The Cruize may not be as solid as the Titan in terms of build quality, but it is not exactly shoddily built either. Then again, at this extremely low price point, it is difficult to ask for more. The device feels solid in hand and perhaps the excess of roundness and that fact that the phone could be a bit more compact lends to the feeling of it being more flimsy when it is in fact, pretty solid. Despite being 212 grams, which makes it technically heavier than the Titan (205 grams), the Cruize feels much lighter because the weight is more evenly distributed across the larger frame. Also, the roundness also makes it easier to hold the Cruize with one hand compared to the Titan because it contours to the grip whereas the Titan's edges are sharper and much less round. This also gives the illusion that the Cruize is thinner than it actually is despite being 10.9 mm thick compared to the 10.5 mm thickness of the Titan.
As usual, don't abuse it and it'll last you a while. The phone also comes attached with a screen protector out of the box.
Here is the checklist of what comes inside the box:
- 1x Cherry Mobile W280 Cruize
- 1x Earphones
- 1x USB cable
- 1x CM-800 Wall charger
- 1x User's manual
- 1x Warranty card
- 1x 2500 mAh battery
There were significant compromises accompanied by the much lower price tag. While the Titan was very fortunate to still have a VA panel at its price, Cherry Mobile could no longer accommodate the same and stuck with a TN panel on the Cruize instead. The response time on TN panels are as good as on an IPS, but viewing angles are normally bad. On the Cruize, there are two good and two bad viewing angles. The left and top are the bad viewing angles while the right and bottom are the good viewing angles. I would also like to mention that the left viewing angle is nowhere near as bad as the top viewing angle.
Here are some shots of the Cruize's screen demonstrating the aforementioned viewing angles:
The screen on the Cruize has fairly low contrast and saturation at higher brightness and it is advisable to keep brightness at 60% and below, or keep the brightness on automatic. The general impression of the screen is washed out. Despite the lack of "wow" factor, the colors are fairly accurate and the screen is relatively sharp for landscape ebook reading. Portrait reading is also doable, but with the use of sans serif fonts like Arial or Calibri. But given the low pixel density, portrait reading is really pushing it unless you're gifted with 20/20 vision.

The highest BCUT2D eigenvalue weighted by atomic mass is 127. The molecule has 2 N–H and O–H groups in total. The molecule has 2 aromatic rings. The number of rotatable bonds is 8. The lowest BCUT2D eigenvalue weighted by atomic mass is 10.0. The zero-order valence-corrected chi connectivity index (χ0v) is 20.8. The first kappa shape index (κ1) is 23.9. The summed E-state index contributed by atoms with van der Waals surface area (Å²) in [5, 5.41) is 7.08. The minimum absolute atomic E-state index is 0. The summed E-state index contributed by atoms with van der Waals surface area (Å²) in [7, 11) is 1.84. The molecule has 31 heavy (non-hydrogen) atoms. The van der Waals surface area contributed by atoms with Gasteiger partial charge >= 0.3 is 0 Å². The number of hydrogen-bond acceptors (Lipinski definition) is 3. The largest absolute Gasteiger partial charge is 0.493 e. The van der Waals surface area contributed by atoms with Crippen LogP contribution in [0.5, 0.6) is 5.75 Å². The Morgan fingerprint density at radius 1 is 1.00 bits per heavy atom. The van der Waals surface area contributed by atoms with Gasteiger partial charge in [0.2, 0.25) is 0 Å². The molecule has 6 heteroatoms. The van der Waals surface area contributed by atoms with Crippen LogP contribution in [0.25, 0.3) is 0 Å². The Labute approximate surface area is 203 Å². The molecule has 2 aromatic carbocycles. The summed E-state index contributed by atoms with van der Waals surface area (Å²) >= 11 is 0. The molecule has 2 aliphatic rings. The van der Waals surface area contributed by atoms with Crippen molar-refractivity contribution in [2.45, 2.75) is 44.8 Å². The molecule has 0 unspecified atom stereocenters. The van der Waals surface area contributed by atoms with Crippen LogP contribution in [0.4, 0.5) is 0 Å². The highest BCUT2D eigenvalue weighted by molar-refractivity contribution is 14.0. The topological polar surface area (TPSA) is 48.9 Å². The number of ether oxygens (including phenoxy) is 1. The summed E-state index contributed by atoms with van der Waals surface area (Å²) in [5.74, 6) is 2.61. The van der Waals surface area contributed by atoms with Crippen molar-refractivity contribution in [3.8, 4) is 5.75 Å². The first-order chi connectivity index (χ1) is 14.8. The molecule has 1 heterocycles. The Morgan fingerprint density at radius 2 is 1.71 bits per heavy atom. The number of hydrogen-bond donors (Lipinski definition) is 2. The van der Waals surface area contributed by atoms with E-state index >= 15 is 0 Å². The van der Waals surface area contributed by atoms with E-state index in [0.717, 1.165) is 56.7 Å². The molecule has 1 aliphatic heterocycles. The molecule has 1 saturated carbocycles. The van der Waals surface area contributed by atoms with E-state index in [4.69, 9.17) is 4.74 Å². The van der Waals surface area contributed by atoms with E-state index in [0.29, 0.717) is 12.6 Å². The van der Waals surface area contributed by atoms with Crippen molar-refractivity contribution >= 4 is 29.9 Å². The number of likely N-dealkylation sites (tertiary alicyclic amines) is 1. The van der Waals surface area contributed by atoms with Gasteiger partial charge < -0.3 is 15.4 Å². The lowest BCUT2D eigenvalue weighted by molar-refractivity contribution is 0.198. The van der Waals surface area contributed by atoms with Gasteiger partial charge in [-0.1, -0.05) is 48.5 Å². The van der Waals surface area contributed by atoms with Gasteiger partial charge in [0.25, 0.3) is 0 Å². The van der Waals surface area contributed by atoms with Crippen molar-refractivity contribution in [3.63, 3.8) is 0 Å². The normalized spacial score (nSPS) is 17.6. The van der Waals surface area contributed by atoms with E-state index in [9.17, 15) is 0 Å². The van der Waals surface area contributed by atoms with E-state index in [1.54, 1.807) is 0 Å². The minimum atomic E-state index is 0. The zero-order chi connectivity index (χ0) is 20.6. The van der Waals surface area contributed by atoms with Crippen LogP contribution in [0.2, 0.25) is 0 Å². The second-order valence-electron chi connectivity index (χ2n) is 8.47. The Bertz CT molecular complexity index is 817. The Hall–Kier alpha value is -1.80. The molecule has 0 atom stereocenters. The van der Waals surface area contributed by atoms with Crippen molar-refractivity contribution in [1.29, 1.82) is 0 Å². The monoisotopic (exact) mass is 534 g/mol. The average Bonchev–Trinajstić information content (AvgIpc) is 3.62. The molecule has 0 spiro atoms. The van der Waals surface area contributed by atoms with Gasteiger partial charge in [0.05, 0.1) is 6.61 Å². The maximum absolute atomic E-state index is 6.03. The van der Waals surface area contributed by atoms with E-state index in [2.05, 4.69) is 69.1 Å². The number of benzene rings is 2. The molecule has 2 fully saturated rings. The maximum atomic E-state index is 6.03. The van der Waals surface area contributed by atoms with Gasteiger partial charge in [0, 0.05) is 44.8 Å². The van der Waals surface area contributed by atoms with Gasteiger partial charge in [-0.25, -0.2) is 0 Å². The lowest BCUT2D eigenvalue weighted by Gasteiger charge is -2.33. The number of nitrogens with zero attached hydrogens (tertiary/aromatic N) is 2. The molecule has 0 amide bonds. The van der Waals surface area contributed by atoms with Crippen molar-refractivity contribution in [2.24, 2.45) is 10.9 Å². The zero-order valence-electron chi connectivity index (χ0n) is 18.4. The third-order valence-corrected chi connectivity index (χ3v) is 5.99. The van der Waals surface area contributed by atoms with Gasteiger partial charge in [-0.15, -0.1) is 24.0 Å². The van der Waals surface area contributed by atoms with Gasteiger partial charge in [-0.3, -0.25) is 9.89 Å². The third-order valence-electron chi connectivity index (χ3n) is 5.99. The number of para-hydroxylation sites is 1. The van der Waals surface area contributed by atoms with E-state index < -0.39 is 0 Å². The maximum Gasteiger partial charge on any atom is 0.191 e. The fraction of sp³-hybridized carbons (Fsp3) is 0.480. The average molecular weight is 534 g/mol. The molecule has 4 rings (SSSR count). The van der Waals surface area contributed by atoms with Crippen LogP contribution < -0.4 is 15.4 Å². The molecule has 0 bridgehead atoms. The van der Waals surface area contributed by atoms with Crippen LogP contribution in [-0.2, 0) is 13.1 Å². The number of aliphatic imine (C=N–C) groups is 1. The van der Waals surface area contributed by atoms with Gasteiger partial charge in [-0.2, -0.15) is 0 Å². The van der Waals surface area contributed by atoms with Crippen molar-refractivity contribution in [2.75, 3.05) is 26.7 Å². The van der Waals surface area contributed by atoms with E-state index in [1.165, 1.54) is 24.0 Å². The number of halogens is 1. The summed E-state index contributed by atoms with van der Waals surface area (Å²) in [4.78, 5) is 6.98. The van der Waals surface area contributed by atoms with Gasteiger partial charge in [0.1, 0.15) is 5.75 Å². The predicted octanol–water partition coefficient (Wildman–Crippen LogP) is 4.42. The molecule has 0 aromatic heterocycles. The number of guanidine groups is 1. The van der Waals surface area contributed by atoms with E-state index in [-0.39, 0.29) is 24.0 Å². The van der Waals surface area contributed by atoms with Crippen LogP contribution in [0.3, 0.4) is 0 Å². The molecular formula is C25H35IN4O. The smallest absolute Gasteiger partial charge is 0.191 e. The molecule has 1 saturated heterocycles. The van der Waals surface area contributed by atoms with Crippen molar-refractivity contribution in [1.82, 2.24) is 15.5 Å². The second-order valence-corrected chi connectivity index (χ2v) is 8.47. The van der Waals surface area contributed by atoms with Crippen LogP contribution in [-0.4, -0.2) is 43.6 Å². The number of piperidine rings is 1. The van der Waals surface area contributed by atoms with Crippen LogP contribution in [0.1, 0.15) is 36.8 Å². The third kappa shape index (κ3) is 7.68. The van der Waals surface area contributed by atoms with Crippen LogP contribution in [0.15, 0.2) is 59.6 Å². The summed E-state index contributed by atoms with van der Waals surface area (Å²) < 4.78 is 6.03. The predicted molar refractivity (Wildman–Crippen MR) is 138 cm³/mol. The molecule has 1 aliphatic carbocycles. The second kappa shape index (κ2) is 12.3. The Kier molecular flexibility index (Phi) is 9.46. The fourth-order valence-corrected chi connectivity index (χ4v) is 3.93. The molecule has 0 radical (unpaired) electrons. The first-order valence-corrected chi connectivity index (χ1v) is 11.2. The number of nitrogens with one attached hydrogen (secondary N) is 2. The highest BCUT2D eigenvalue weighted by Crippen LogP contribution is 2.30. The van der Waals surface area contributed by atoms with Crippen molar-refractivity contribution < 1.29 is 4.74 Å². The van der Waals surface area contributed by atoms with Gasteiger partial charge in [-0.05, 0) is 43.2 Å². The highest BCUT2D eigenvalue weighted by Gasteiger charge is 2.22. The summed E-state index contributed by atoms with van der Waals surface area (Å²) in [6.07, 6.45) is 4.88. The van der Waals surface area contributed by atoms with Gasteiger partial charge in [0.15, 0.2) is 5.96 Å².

As I've stressed in my review of the Cherry Mobile Titan, sheer screen size is a feature in itself as there are very few phones on the market with 5.0" or larger screens. The Cruize officially dethrones the Titan as the cheapest 5.0" or larger phone. The 5.2" screen of the Cruize allows you to easily view whole webpages, overviews of documents, ebook reading, etc. as you have more space to work with.
Despite the shortcomings of the Cruize's screen on picture quality, it makes up for it in size.
Below is a screen comparison between the Cruize, the 5.0" Titan and the 4.0" iPhone 5:
Processor and General Performance
The Cruize is equipped with a Broadcom BCM21654 SOC which contains a single-core Cortex A9 and a VideoCore IV GPU. Ice Cream Sandwich/ICS (Android 4.0) was not exactly design for single-cores. While the Cortex A9 is relatively fast, much faster than what you'd find on other low-end Android devices, implementing an unpolished ICS ROM on a single-core device would be a disastrous for user experience. The sluggishness of the UI and constant performance problems with ICS on single-core Cortex A8 (same performance class as single A9s) has been well-documented by Sony Ericsson and Motorola. Motorola has even refused to provide an ICS update to some of their devices (those devices being mostly single-core) with reason being there was a performance impediment they feel their users should not experience. Put simply, they thought the cons outweighed the pros. My personal experience with the ICS update for my QSD8250-equipped SE Xperia Mini (Cortex A8 + 512 MB RAM) was disastrous. The UI was much more sluggish compared to the previous Gingerbread stock ROM.